This is one of those fabulous places that when you wander into it you realize it could only exist in Paris. It's a book shop and used book lending library where people come to read – over a glass of wine! It doesn't even open until 5pm and the local crowd of regulars it consistently attracts is comforting. That means you also get to experience a slice of Parisian life along with your nice book and glass of wine. The wines themselves offered are not necessarily fancy but they are good French wines and you'll find the Loire, Languedoc and Alsace wines on offer as well as the occasional Bordeaux and Beaujolais.
Verjus, run by an American couple, offers French-style food with menus that change every month, according to what's in season. Bookings are required weeks in advance - for the restaurant. If you can't wait that long, there's this excellent wine bar downstairs. Verjus, or verjuice, literally means green juice in the sense that it is the juice of tart, unripe wine grapes. It is used frequently to make sauces, poach fish and meat and as a main ingredient for salad dressings. It is often found used in the culinary dishes originating from wine making regions. Hence even the name of this popular wine bar and restaurant takes its roots from the wine world.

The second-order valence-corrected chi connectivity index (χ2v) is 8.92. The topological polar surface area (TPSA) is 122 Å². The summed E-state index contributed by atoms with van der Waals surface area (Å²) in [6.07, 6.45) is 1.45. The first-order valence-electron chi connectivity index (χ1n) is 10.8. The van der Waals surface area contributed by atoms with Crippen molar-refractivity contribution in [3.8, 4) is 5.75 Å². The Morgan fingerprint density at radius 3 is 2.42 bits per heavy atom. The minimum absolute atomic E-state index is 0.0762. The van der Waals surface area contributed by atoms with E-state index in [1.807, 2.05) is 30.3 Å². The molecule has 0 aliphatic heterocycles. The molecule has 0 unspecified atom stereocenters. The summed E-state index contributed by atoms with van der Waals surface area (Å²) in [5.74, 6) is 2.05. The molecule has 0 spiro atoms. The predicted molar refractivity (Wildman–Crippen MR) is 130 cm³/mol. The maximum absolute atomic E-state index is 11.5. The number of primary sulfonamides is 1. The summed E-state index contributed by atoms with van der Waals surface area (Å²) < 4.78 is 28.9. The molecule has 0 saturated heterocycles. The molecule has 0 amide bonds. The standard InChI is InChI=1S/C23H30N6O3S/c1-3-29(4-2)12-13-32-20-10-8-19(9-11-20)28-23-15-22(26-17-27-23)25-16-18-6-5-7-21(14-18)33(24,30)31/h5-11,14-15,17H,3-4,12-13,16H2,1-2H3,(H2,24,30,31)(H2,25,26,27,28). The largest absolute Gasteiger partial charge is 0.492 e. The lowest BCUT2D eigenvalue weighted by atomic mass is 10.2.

Most people know the top of the Tour Montparnasse for its restaurant. But with its 2012 refurbishment and re-opening, a nice little champagne bar came along with. The interior of gold and taupe set against the Parisian night sky, sets off the ceiling that evokes CO2 bubbles, such that you find in champagne and sparkling wines. A perfect setting to grab an aperitif or night cap, if elegance is one of your life's motifs. It's not difficult finding this place, either. Just look for the tallest building in Paris. Accessing the building is best done from street-level rather than the subterranean route. Getting whisked up 56 storeys is half the fun, too, of getting there. Jackets and cocktail attire are required.
When it opened last year Brut Cave made a bit of a splash and not only because its owner, along with his two partners, is Akrame Benallal, the young French chef who received his second Michelin star last year. The concept here is that the cheeses on offer to pair with the wines are both highly curated. Hence you will not just be served any cheese here along with your glasses or bottle(s) of wine, but rather the cheese sommelier is there to advise you on what to choose that pairs best with your wine. Another twist is that when you discover, through your wine and cheese tastings, that one of the wines particular rocks your world, you can purchase a bottle of it to take home with you. The downstairs part of this wine and cheese bar is a cellar and the selective bottles kept here are for sale.